During his recent investor Q & A, Satoru Iwata faced some questions about the delays and lacking Wii U games line-up, with no first-party relief due until the Summer months. The questioning appears to have been polite, but nevertheless touched on a current weak point for Nintendo as the Wii U endures poor momentum.
After explaining that his role overseeing operations in regions such as North America would enable better, quicker communication, Satoru Iwata addressed the downturn in game sales in the West. The following lengthy explanation explains why Nintendo has taken time to ensure the quality of upcoming Wii U games, and why Iwata believes that the current market is particularly challenging.
As there has been a downturn in the video game industry for the past two years, some, specifically in the U.S., say that video games themselves have entered a difficult phase. This is probably due to two elements.
One is that consumers have a higher psychological hurdle to paying a certain sum of money for software. Many people attribute this to smart devices, but I don’t think it is the only reason. We try to offer various kinds of software for a video game platform, and the games are improving steadily each year, but these improvements are becoming less noticeable. In short, what one platform can offer will eventually become saturated. Every consumer will inevitably become tired of and get less excitement from the same type of entertainment. It has become more difficult for a game which developers in this industry, including us, created with the same or greater amount of energy, to move or amaze consumers. Lowering software prices and a rise in the number of devices you can play games on without a dedicated gaming machine are gradually setting the bar higher for us to encourage our consumers to pay a certain sum of money for software.
The other element is the lowered sales level of the entire video game market as the current non-Nintendo home consoles are nearing the end of their product cycles. These factors combined have caused the current situation. I believe the future of the video game industry depends on the number of games developers release that consumers consider to be fresh and worth paying for.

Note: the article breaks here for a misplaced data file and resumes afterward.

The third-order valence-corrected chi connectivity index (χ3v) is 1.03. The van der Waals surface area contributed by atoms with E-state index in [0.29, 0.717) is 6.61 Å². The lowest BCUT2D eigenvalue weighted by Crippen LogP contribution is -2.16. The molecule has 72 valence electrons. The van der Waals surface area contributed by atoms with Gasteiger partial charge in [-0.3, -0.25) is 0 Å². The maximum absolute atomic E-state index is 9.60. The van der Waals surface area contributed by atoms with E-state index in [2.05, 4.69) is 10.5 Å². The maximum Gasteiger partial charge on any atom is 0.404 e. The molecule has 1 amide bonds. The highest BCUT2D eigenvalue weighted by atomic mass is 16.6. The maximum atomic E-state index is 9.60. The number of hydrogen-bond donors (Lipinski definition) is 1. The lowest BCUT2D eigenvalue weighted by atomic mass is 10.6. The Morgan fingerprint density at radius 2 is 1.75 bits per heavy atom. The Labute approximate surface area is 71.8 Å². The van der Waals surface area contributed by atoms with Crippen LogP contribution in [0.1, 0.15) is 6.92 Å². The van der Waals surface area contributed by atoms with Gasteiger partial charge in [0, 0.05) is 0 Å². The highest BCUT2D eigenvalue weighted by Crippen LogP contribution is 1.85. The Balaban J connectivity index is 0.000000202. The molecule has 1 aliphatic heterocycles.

We originally planned to release a few first-party titles for Wii U during the first half of this year, but no big titles are scheduled for release before "Pikmin 3" in July because we decided to take time to add the final touches to ensure that consumers fully feel that they are valuable titles. The brand of a franchise would be completely degraded without customer satisfaction. This is why we delayed the release schedule of such games.
We have recently reaffirmed the fact that a delicately crafted game will never fail to appeal to consumers. A good example is "Animal Crossing: New Leaf" we released at the end of last year. "Tomodachi Collection" has also made a good start in its first week, probably because many people have felt that it contains new types of fun and excitement even if the basic structure of the game is similar to its prequel for Nintendo DS. In this way, what is happening cannot be accounted for by the idea that casual users playing games with smartphones will not buy games targeted at them for dedicated gaming systems. The reason why "Fire Emblem Awakening" and "Luigi’s Mansion: Dark Moon" have been well received by consumers in the U.S. and European markets is that they still respect the value of games that have been carefully developed to take advantage of dedicated gaming machines. It is true that the overseas video game market has been in a downturn for the last two years, but we believe that there is a way to buck the trend.
A lot to digest there, but it does seem — when reading some gamer reactions to blockbuster titles — that it can be harder to excite consumers with so many options at their fingertips. Time will tell whether the upcoming Wii U releases will show the benefits of the extended development time, but it's clear that Nintendo's conscious of trying to offer good value for full-priced retail games.
What do you think of Iwata's comments and reasonings, as well as his assessment of the demands of satisfying modern gamers? Let us know your thoughts in the comments below.